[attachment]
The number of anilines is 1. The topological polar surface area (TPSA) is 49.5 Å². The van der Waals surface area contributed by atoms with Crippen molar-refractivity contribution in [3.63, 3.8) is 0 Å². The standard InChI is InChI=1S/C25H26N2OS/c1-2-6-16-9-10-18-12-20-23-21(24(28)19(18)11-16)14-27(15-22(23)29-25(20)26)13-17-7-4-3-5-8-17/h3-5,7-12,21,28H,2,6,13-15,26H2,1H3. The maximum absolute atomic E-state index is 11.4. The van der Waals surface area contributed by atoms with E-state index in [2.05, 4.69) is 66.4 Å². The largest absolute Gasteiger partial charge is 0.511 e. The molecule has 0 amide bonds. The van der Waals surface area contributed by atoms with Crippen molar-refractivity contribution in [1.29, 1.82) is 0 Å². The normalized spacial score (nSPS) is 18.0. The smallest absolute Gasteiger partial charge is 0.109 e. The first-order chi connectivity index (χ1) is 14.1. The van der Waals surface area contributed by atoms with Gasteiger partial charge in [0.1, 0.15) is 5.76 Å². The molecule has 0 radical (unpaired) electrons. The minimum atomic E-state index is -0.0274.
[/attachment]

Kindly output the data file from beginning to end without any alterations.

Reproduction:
The number of anilines is 1. The topological polar surface area (TPSA) is 49.5 Å². The van der Waals surface area contributed by atoms with Crippen molar-refractivity contribution in [3.63, 3.8) is 0 Å². The standard InChI is InChI=1S/C25H26N2OS/c1-2-6-16-9-10-18-12-20-23-21(24(28)19(18)11-16)14-27(15-22(23)29-25(20)26)13-17-7-4-3-5-8-17/h3-5,7-12,21,28H,2,6,13-15,26H2,1H3. The maximum absolute atomic E-state index is 11.4. The van der Waals surface area contributed by atoms with E-state index in [2.05, 4.69) is 66.4 Å². The largest absolute Gasteiger partial charge is 0.511 e. The molecule has 0 amide bonds. The van der Waals surface area contributed by atoms with Crippen molar-refractivity contribution in [1.29, 1.82) is 0 Å². The normalized spacial score (nSPS) is 18.0. The smallest absolute Gasteiger partial charge is 0.109 e. The first-order chi connectivity index (χ1) is 14.1. The van der Waals surface area contributed by atoms with Gasteiger partial charge in [0.1, 0.15) is 5.76 Å². The molecule has 0 radical (unpaired) electrons. The minimum atomic E-state index is -0.0274.